Here’s how Threads is different — and similar.

At the moment, Threads is app-only, so there isn’t a desktop version. Also, you need to have an Instagram account to use it. You can download Threads for iPhone or Android and then use your Instagram login to get started. Threads will assign you the same username you have for Instagram, given that the accounts are linked. There’s no option to change it, although you can add a different photo, bio and external website address.

The app will offer to automatically follow your existing list of Instagram contacts on Threads, or you can choose to manually follow other users. There’s also an option to make your account public or private, just like on Instagram or Twitter, so you can choose which users see your content.

Threads posts can be up to 500 characters or up to five minutes of video. And similar to Twitter, you can like, comment on, and share others’ posts. But unlike Twitter, you can’t send direct messages to other users or search hashtags for interesting topics and discussions.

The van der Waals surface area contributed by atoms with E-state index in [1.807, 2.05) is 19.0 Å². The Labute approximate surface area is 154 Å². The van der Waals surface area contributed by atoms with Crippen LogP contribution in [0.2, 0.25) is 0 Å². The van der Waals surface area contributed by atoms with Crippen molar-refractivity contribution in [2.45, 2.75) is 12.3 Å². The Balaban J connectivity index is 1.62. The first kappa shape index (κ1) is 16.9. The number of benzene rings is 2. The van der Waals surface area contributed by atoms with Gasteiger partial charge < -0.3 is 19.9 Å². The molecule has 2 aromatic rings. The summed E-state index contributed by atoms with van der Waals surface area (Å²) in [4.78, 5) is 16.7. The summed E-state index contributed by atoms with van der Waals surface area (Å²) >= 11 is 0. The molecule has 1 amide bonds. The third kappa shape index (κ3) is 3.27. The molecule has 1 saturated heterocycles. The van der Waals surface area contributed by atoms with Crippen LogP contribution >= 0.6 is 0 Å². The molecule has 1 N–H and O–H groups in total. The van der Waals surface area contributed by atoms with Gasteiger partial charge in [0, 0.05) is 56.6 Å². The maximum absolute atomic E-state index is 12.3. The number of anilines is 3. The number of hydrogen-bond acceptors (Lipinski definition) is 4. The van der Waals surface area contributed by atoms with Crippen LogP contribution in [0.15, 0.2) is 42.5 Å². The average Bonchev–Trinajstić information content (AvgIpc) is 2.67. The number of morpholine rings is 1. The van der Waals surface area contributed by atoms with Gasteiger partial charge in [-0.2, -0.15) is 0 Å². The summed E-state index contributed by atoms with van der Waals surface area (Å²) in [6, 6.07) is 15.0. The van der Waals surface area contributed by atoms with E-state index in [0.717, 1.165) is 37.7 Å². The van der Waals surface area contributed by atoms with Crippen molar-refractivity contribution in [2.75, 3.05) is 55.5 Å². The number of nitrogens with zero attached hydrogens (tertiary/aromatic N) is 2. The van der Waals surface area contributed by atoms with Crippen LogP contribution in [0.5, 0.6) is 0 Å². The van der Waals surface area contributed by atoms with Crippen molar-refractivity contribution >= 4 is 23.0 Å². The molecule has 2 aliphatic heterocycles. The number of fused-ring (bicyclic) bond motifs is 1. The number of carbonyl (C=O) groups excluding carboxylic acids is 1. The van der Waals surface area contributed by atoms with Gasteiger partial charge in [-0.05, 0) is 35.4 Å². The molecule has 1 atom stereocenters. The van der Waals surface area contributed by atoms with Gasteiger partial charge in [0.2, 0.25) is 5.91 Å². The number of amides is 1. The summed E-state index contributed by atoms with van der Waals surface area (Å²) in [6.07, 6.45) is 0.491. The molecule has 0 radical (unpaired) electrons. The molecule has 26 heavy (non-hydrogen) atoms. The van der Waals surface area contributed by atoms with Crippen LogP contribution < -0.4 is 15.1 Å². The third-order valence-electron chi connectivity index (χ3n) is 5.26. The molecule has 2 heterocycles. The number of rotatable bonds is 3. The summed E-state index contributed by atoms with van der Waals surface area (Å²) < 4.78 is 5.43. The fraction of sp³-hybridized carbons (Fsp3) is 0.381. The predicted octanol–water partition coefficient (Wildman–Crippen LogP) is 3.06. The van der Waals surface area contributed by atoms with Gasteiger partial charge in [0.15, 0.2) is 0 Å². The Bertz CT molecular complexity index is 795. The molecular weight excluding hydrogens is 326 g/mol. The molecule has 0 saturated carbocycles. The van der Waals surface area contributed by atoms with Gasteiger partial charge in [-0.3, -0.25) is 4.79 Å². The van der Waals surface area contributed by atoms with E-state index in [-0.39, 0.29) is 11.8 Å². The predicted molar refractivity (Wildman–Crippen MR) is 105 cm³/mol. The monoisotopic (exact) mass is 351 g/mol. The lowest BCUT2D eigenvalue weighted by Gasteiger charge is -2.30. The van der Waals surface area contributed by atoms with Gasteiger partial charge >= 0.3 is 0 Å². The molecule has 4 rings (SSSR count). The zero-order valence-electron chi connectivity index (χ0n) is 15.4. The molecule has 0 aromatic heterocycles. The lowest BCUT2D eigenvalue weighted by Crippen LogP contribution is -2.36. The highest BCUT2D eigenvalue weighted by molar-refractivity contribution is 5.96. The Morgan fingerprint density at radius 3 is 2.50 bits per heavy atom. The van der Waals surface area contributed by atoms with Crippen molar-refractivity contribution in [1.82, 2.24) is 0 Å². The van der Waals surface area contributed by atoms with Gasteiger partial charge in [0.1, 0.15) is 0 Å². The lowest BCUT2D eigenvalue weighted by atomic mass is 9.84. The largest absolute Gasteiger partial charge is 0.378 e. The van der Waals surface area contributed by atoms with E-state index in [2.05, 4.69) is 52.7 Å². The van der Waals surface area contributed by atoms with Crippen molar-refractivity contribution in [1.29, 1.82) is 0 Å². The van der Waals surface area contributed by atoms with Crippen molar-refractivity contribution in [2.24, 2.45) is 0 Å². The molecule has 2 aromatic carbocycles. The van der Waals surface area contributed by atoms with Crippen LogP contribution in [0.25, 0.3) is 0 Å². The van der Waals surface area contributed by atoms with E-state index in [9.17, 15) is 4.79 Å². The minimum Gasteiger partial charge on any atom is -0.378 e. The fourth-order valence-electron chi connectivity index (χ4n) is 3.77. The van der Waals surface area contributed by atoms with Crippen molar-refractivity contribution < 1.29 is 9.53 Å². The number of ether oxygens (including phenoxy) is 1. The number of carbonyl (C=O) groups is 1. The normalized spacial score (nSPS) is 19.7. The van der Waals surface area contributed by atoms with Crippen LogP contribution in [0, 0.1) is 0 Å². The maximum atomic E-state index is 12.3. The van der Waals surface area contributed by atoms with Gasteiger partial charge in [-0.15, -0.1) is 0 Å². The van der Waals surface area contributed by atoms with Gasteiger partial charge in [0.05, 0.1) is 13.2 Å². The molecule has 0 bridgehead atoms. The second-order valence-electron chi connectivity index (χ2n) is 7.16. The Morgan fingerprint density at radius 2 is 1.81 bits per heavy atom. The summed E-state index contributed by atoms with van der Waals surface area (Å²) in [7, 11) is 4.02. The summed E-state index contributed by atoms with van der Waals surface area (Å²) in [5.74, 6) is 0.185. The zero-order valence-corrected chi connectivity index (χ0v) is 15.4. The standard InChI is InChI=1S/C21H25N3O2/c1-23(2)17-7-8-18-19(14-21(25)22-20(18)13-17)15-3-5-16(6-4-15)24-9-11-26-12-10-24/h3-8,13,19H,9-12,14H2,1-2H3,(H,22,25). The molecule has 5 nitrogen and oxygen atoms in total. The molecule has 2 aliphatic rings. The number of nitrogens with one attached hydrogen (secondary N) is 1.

According to Meta, you cannot delete your Threads account without also deleting your Instagram account. But you can deactivate your Threads account and temporarily hide your profile from other users, and then reactivate by logging back in.

So why are people concerned about data?

It is common to sign up for a new platform without understanding how your sensitive information will be treated. Threads’ listings in app stores show all the seemingly unconnected data you permit it to collect by signing up — data it will link to your specific identity, building a profile of you, your habits and your personal details.

In app stores, you can see what sort of data Threads may collect to build a profile of your information and habits.
Apple App Store